December brings parties, performances, and presents. The planning can be dizzying. This week I found myself thinking about caffeine a bit more than usual. Becoming more familiar with caffeine research can help you use it more effectively.
Caffeine Supports Neurotransmitter Balance
This study was focused on the influence of caffeine on neurotransmitters during exercise. Increased concentrations of serotonin in the brain may impair central nervous system functioning during prolonged and exhaustive exercise. It may, therefore, be responsible for the deterioration of exercise performance during long exercises.
Low dopamine is associated with increased exercise fatigue. In some areas of the brain, dopamine inhibits serotonin synthesis and delays fatigue during exercise. Caffeine may block the central nervous system depressant adenosine, allowing dopamine to rise and delaying exercise fatigue.
Thirty men, aged 19-25, that did not routinely drink caffeine participated in this study. Participants had blood drawn, then received either water or 3 mg/kg caffeine with the same amount of water. After 60 minutes of resting, participants completed a 75% VO2 max treadmill running exercise for 40 min with no drinking. It was followed by another blood draw.
The blood dopamine concentration increased only in the caffeinated group. The blood concentration of β-endorphins also significantly increased only in the caffeinated group. Both groups experienced similar increases in serotonin, prolactin, and cortisol concentrations during the exercise.
The researchers concluded that 3 mg/kg of caffeine 1 h before a 75% VO2 max treadmill running exercise increases dopamine, without any effect on serotonin.
Caffeine Enhances Endurance in Women
Most studies on caffeine have been done exclusively on men. Part of this is because of the fluctuation of women’s hormones. This study controlled for women’s menstrual cycles and looked for potential differences in caffeine effectiveness between men and women.
Eleven female and sixteen male endurance-trained cyclists and triathletes completed a set exercise as fast a possible. This was done 90 minutes after taking a placebo or 3 mg/kg caffeine.
Both men and women experienced benefits in performance. The amount of improvement was also similar between the genders. It was noted that, before the caffeinated runs, the blood levels of caffeine were similar between the groups. But after the exercise trial, women had a greater amount of caffeine still in their blood.
The researchers concluded that the current recommendations of 3-6 mg/kg caffeine before endurance exercise may also apply to women.
Caffeine Enhances Power Performance
This study compared two different sized doses of caffeine during resistance exercise. It also looked at the power of perception of the treatment.
Fourteen trained men, ages 18-31, completed a training session in chest-press, shoulder-press, and biceps curl exercises until exhaustion one hour after taking nothing, 3 mg/kg caffeine, or 6 mg/kg caffeine. Participants consumed less than 93 mg caffeine regularly, classified as low habitual usage. Participants were told the study would involve caffeine and placebo.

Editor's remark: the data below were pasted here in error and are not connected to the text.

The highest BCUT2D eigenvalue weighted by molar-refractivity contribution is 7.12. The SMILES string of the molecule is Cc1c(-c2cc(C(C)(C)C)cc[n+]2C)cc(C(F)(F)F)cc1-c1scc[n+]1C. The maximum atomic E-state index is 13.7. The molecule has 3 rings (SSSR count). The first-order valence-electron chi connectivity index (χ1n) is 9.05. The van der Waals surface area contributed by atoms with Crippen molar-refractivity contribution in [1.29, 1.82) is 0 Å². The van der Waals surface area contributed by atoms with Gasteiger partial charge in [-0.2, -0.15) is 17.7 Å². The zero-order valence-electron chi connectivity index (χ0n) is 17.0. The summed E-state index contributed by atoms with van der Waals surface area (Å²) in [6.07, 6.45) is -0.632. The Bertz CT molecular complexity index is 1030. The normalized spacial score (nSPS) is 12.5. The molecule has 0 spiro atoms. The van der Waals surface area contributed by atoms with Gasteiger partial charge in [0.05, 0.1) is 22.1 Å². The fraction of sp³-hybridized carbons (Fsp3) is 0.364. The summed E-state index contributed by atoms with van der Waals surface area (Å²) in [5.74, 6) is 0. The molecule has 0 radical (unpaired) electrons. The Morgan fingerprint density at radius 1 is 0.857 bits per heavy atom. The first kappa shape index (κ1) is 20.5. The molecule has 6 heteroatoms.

Fewer reps were completed after taking the placebo, compared to taking 3 mg/kg or 6 mg/kg caffeine. The results were similar for 3 mg/kg and 6 mg/kg caffeine.
No significant differences were observed among subjects who reported that they felt aware of the presence of caffeine.
Thoughts on Caffeine Supplement Studies
Low dopamine is not only associated with exercise fatigue. It's also associated with poor focus, motor control, motivation, and reward. Part of caffeine’s effects are attributed to an increase in dopamine.
Dopamine varies throughout the menstrual cycle in response to hormones, so related research is easier to conduct on men. It’s good to see a study verifying women also experience an ergogenic effect from caffeine. But it’s curious that the dopamine seemed to linger longer in the blood of women.
The third study, above, showed the ergogenic effect of caffeine can surpass the placebo effect. It’s also valuable to know that doubling caffeine intake won’t necessarily give a bigger performance boost. So there's no need to increase the risk of jitteriness by taking more than 3 mg per kg (about 1.4 mg per pound) bodyweight.
Thrivous Surge Acute Nootropic
Thrivous developed and distributes Surge Acute Nootropic to enhance energy and focus. It provides 100 mg Caffeine per serving, along with Theanine and Ginseng to enhance the effects of Caffeine.
Thrivous bases each nutrient and each dose in Surge on multiple human studies. And the quality control documentation for Surge is completely open source. These are exceptional practices in the supplement industry.
It you want to take about 3 mg per kg of Caffeine before your workout, that translates into the doses of Surge listed in the table below. Thrivous recommends that you avoid daily use of Caffeine, and that you avoid taking more than 400 mg Caffeine in a single day. As always, please consult your physician before and during use of all supplements.
|<50 kg (110 lbs)||100 mg||1 capsule|
|50-80 kg (110-176 lbs)||200 mg||2 capsules|
|80-115 kg (176-254 lbs)||300 mg||3 capsules|
|>115 kg (254 lbs)||400 mg||4 capsules|
Subscribe to Supplement Science Updates
Don't fall behind! Thrivous monitors new human studies of nootropic and geroprotector supplements, so you can make the best decisions based on the latest science. It's part of the free Thrivous newsletter. We'll email you about human enhancement, nootropics, and geroprotectors, as well as company news and deals. Subscribe now →